Changing How We Speak About Automated Vehicles
Whether you’re tantalised or terrified by the prospect of “self-driving” cars, one thing’s for certain – automotive technology is working hard to assist drivers and reduce their on-road workload.
The exact nature of these developments, however, are not always as clear as they may seem – and arguably, the confusion is down to semantics.
What was once known as the ‘Self-Driving Coalition for Safer Streets’ has now re-branded to ‘AVIA’ – or the Autonomous Vehicle Industry Association. The group, which works with lawmakers, regulators and the public, endeavours to promote the safety and societal benefits of autonomous vehicles (AVs) – and it soon became apparent that the ‘self-driving’ moniker was doing them few favours.
AVIA was founded in 2016 by a host of automotive powerhouses including Ford, Lyft, Uber and Volvo. By lobbying lawmakers, they hope to pass legislation which is beneficial to the further development of AVs; and of course, this relies heavily on a favourable public perception.
The term ‘self-driving vehicle’ is largely inaccurate when used to describe today’s AVs, yet these titles are often used interchangeably.
An ‘automated vehicle’ doesn’t necessarily drive itself. Current examples of road-ready AVs use advanced driver-assist systems to control some of the car’s functions. They still require human supervision.
However, in the mind of many, an ‘automated vehicle’ is one that weaves through traffic while its passenger snoozes at the helm – creating a host of fears and criticisms.
Pressure to standardise the language used to describe autonomous driving has been growing.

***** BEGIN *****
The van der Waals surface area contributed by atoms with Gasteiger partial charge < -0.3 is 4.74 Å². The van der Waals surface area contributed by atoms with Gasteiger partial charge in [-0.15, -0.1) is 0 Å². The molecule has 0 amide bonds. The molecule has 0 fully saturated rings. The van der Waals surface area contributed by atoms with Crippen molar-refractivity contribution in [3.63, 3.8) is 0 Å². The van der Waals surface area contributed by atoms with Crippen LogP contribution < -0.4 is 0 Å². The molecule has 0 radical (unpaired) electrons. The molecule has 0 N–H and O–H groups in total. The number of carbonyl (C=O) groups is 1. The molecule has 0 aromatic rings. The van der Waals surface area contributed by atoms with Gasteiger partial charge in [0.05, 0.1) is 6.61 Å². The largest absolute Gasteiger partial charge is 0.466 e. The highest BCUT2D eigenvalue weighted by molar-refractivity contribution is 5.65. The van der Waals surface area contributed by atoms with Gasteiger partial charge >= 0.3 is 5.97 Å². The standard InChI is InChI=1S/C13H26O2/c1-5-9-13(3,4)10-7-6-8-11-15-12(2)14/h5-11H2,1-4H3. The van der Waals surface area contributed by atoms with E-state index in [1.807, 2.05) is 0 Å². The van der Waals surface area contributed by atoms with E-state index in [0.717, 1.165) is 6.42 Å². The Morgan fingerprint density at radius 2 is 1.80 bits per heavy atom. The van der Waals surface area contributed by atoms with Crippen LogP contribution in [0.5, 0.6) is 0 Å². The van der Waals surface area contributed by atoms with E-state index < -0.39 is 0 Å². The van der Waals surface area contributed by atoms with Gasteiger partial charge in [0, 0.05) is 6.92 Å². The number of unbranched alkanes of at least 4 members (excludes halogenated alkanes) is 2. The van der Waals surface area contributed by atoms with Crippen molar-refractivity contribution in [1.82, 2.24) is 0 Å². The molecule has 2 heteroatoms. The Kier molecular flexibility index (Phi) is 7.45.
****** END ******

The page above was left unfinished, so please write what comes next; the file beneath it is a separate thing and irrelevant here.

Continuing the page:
Autonomous vehicle technology will only continue to develop as per market demand. If public cynicism grows, the viability shrinks – and so will any government backing, or wider investment.
At present, autonomous vehicles exist across five strands:
- Level 1 – A single element of driving is taken over by the car, using images and data gathered by sensors and cameras (such as adaptive cruise control).
- Level 2 - More than one element of driving, such as steering and braking, are taken over by the car.
- Level 3 – Conditional automation. They can drive themselves on certain roads, but the driver needs to be behind the wheel and alert. If the car asks them to intervene, they must be ready to do so.
- Level 4 – Full control for an entire journey, but only on well-mapped roads and familiar situations.
- Level 5 – A car that can travel cross-country without any driver intervention whatsoever.
You won’t find a level 4 or 5 car on the market today, but the former levels are currently in production (albeit with a hefty price tag for a vehicle with Level 3 capability). From this levelling system, it’s clear that any car regarded as truly ‘driverless’ is not showroom-ready.
For manufacturers, it’s important that consumers recognise these different strands of automation.
All automated features on current production vehicles require driver input. None intend to be self-reliant.
What’s in a name?
It’s vital that the messaging around driver-assist technology becomes tied to ‘automation’ and not any wider term which implies relinquished control.
By taking the emphasis away from an umbrella term of ‘self-driving’ technology, motorists can gain confidence in the automation available to them. They’ll see the features for what they truly are – an increase in both driver safety and convenience.
As public trust begins to grow, this interest will serve a green light for further development – which is precisely what groups like the newly-named AVIA are trying to achieve.
By committing to more precise messaging across the segment, it’s hoped that education and promotion around AVs will grow positively – and, with a bit of luck, encourage more drivers to consider it on their next visit to the sales forecourt.